Doctor insights on:
Severe wheezing: Wheezing is typically heard on expiration - when breathing out. Inspiratory wheezing - wheezing when breathing in - usually occurs with severe asthma. Another sound heard on inspiration is called stridor. Stridor sounds like crowing and indicates obstruction around the vocal cords. Severe airway obstruction in croup or laryngospasm generates stridor. Wheezing occurs further down in the bronchi. ...Read moreSee 1 more doctor answer
Not good news: Pulmonary fibrosis means that the patient has developed abnormal tissue formation (fibrosis) that affects the thin membranes separating the air sacs from the blood vessels making it harder for oxygen to cross from air to the red bleed cells. This disease usually irreversible; it is critical to have an early diagnosis and be managed at an institution and by medical staff familiar with it. ...Read moreSee 1 more doctor answer
Ok for 8monthold use nasonex (mometasone) steroid nasel spray for slightly enlarged adenoids.History trach, bronch, lary malacia.Operated coarc aorta bicuspid valve?
No simple answer: A simple answer would be to say that Nasonex (mometasone) is a pretty benign drug in most instances - and that would be true. However, you describe a very, very complex case with complex respiratory issues. I would only use this drug if the physicians managing your child say ok. It should have no effect on the heart problems. ...Read moreSee 1 more doctor answer
Broad category: Bronchospastic refers to the small muscles that wrap around the small to medium airways in the lungs. These tiny muscles can constrict when there is inflammation triggered like cold, exercise, smoke, viruses, allergies, etc. This is typically seen in asthma or copd. ...Read moreSee 1 more doctor answer
Different Conditions: Bronchial Asthma is chronic Inflamatory disease of the airways&causes episodes of Bronchospasm causing cough,Wheezing&shortness of breath which is reversible with use of Bronchodilaters like Albuterol Chronic Bronchitis is inflammation&irritation of the airways and is irreversible even with use of Bronchodilatrs like Albuterol and it produces excessive mucus and cough persist more than3months/year ...Read moreSee 1 more doctor answer
My spirometry:slight restrictive shape of curve.Moderate expiratory limitation.Examination for extrathoracic obstruction & expiratory trachealstenosis?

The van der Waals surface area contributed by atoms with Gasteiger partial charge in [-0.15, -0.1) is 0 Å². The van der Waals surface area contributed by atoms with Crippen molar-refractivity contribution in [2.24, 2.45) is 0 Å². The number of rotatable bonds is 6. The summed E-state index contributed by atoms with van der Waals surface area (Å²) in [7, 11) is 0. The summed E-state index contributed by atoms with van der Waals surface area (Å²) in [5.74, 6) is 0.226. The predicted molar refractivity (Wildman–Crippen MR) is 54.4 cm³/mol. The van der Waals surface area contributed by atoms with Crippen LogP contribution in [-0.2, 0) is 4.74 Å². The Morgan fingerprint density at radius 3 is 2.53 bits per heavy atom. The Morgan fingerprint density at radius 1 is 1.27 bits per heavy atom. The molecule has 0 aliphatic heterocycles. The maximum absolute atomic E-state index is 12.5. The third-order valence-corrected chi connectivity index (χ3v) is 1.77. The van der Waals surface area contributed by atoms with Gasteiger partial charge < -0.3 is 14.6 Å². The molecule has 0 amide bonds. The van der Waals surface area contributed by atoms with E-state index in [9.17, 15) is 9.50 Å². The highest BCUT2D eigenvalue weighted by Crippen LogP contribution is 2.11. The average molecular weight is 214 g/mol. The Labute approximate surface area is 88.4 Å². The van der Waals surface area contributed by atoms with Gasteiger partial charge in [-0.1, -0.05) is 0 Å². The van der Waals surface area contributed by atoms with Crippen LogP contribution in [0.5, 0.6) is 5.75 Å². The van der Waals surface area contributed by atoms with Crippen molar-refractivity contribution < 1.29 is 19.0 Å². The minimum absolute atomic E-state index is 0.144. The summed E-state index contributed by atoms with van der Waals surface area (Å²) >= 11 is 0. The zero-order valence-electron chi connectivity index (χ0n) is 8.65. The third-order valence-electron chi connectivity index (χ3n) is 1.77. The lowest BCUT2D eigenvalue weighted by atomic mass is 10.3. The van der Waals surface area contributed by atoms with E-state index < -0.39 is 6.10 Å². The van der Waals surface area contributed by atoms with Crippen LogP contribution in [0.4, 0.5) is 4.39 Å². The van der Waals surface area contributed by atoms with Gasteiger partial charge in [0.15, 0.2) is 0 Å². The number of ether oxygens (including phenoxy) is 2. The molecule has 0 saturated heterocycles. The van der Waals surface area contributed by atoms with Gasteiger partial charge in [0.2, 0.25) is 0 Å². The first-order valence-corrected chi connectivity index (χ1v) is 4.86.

HRCT: Extrathoracic obstruction may result in changes in airflow both on inspiration and expiration depending on where the obstruction is located. If your physician is investigating an extrathoracic cause, an HRCT is indicated. Sometimes enlarged lymph nodes may impinge on the airway as one possible cause. The restriction is mild and may be due to a number of causes such as fibrosis or scarring. ...Read moreSee 1 more doctor answer
Not reversible: If the cause is known such as cops/emphysema it is treatable. There are people whose lung simply look hyperaerated but no disease, no treatment necessary. In asthma exacerbation, air trapping can occur and cause hyperaerated looking lung and if treated the cxr reverses. Hyperaeration by the way is a diagnosis made on imagings. ...Read moreSee 2 more doctor answers
Definitions...: "walking" pneumonia is slang terminology that refers to a situation where there is an infiltrate on chest x-ray but the person has few symptoms. There are different scenerios that can produce this situation. "asthmatic bronchitis" means that there is bronchospasm associated with bronchitis, an infection of the airways. It can sometimes lead to a cough as the infection is resolving. ...Read moreSee 1 more doctor answer
Depends: The appearance/radiological description of a lung infiltrate can be helpful, but still non specific, unless it is part of the overall evaluation of the patient. In other words, the most accurate diagnoses depends on accurate history taking, physical examination, chest x ray description/appearance, and some bloodwork. Some common bugs may have atypical appearances on x ray, and viceversa... ...Read more
Pulmonary fibrosis: While I have not seen it commonly there are some families with a history of pulmonary fibrosis. Most of my office patients and previous fibrosis patients I have come across are the only ones in their family with fibrosis. I have one patient in my practice with several family members with progressive and ultimately fatal fibrosis. She has been evaluated at duke university with a genetic workup. ...Read moreSee 1 more doctor answer